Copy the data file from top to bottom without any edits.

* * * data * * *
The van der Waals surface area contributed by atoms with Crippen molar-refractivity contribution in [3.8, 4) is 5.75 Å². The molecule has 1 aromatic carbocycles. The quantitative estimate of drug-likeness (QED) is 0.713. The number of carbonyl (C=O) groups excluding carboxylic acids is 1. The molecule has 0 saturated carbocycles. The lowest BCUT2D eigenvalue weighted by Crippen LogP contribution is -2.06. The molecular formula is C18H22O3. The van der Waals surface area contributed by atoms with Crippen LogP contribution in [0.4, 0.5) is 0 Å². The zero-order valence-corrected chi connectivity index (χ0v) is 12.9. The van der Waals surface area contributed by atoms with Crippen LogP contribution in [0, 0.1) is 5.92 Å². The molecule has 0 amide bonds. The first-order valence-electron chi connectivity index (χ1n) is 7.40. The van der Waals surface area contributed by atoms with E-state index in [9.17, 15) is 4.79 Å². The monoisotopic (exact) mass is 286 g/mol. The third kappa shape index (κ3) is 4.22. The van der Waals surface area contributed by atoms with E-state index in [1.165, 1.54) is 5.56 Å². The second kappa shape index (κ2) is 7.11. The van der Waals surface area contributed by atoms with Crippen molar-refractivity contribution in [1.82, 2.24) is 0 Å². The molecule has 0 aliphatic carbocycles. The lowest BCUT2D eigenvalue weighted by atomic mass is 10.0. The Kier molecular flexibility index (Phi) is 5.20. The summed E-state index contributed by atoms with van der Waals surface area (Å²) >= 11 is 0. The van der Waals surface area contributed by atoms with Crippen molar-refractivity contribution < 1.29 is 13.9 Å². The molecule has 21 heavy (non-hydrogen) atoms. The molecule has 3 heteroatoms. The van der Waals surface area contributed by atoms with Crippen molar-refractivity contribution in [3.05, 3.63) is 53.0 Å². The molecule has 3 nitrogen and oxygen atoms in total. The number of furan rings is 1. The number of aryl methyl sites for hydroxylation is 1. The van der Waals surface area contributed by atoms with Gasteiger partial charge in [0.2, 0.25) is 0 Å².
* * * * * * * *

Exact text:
The van der Waals surface area contributed by atoms with Crippen molar-refractivity contribution in [3.8, 4) is 5.75 Å². The molecule has 1 aromatic carbocycles. The quantitative estimate of drug-likeness (QED) is 0.713. The number of carbonyl (C=O) groups excluding carboxylic acids is 1. The molecule has 0 saturated carbocycles. The lowest BCUT2D eigenvalue weighted by Crippen LogP contribution is -2.06. The molecular formula is C18H22O3. The van der Waals surface area contributed by atoms with Crippen LogP contribution in [0.4, 0.5) is 0 Å². The zero-order valence-corrected chi connectivity index (χ0v) is 12.9. The van der Waals surface area contributed by atoms with Crippen LogP contribution in [0, 0.1) is 5.92 Å². The molecule has 0 amide bonds. The first-order valence-electron chi connectivity index (χ1n) is 7.40. The van der Waals surface area contributed by atoms with E-state index in [9.17, 15) is 4.79 Å². The monoisotopic (exact) mass is 286 g/mol. The third kappa shape index (κ3) is 4.22. The van der Waals surface area contributed by atoms with E-state index in [1.165, 1.54) is 5.56 Å². The second kappa shape index (κ2) is 7.11. The van der Waals surface area contributed by atoms with Crippen molar-refractivity contribution in [1.82, 2.24) is 0 Å². The molecule has 0 aliphatic carbocycles. The lowest BCUT2D eigenvalue weighted by atomic mass is 10.0. The Kier molecular flexibility index (Phi) is 5.20. The summed E-state index contributed by atoms with van der Waals surface area (Å²) >= 11 is 0. The van der Waals surface area contributed by atoms with Crippen molar-refractivity contribution < 1.29 is 13.9 Å². The molecule has 21 heavy (non-hydrogen) atoms. The molecule has 3 heteroatoms. The van der Waals surface area contributed by atoms with Crippen molar-refractivity contribution in [3.05, 3.63) is 53.0 Å². The molecule has 3 nitrogen and oxygen atoms in total. The number of furan rings is 1. The number of aryl methyl sites for hydroxylation is 1. The van der Waals surface area contributed by atoms with Gasteiger partial charge in [0.2, 0.25) is 0 Å².